The US shale oil industry has seen a marked recovery since February last year because of higher oil prices. The US Baker Hughes data, that records the number of new Oil Rigs, is showing additional Rigs added every week. The increase in shale oil supply has offset OPEC’s recent output cut effort to an extent.
However, the Saudi Arabia Oil Minister, Khalid al-Falih, stated on Monday May 8, at the Asia Oil and Gas Conference in Malaysia that “the output cut could be extended another 6 months or even further into 2018”. OPEC will hold a meeting in Vienna on May 25 where the decision whether to extend the output cut agreement will likely be announced.
WTI has retraced substantially around 12.88% since April 12 as prices have reached a mid-term major resistance zone, where there is heavy selling pressure.
Notably, the downtrend was held since last Frida, as it was trading at a mid-term major support zone between $43 – $45 where there is stronger support.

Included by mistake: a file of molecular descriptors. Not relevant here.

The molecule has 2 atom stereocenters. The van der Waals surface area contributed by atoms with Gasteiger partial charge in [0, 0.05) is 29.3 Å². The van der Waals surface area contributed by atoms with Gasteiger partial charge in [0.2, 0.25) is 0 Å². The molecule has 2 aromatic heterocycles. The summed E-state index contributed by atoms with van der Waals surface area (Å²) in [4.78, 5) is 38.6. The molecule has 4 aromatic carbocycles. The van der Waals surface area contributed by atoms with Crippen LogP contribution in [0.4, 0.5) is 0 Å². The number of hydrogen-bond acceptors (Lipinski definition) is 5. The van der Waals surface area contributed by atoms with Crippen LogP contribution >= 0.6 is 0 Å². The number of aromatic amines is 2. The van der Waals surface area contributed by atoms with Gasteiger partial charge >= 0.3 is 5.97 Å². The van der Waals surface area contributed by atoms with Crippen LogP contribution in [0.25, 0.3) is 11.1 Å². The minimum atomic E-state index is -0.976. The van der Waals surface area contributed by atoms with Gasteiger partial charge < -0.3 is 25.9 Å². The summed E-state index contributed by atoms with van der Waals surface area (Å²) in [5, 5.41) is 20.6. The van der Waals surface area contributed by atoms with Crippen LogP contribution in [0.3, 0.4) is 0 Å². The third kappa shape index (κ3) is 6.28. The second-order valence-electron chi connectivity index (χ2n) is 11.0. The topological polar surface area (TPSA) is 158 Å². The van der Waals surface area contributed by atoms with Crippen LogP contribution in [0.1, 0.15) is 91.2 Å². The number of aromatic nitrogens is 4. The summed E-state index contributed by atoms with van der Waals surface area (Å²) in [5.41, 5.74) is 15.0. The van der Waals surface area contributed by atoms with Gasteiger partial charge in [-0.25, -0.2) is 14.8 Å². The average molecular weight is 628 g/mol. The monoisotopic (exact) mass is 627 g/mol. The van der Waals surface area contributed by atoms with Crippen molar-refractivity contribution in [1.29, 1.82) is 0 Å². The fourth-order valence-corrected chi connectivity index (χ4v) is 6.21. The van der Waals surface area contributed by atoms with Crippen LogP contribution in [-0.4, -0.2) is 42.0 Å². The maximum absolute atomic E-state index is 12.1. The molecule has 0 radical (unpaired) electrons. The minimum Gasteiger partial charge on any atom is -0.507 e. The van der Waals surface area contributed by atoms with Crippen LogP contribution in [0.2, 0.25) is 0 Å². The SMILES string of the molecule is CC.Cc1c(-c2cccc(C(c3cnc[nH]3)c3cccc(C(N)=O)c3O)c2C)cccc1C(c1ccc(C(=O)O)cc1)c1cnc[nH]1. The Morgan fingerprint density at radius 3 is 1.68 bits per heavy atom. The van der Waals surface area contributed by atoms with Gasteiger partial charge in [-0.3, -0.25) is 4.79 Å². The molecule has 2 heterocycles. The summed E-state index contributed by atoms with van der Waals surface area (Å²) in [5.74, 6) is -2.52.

On the 4-hourly chart, the price has moved from the lower Bollinger band to the middle Bollinger band, suggesting the recent bearish momentum is waning.
If a firm extension decision is made after the meeting then it will likely result in a rebound in oil prices. Conversely, if no further extension is made, it will likely result in further falling of oil prices.
The resistance is at $47.00, followed by $47.50 and $48.00.
The support line is at $46.50, followed by $46.00 and $45.50.
The US EIA Crude Oil Inventories data (for the week ending May 5) will be released at 15:30 BST on Wednesday May 10. Please be advised that this release is highly likely to cause volatility in oil prices.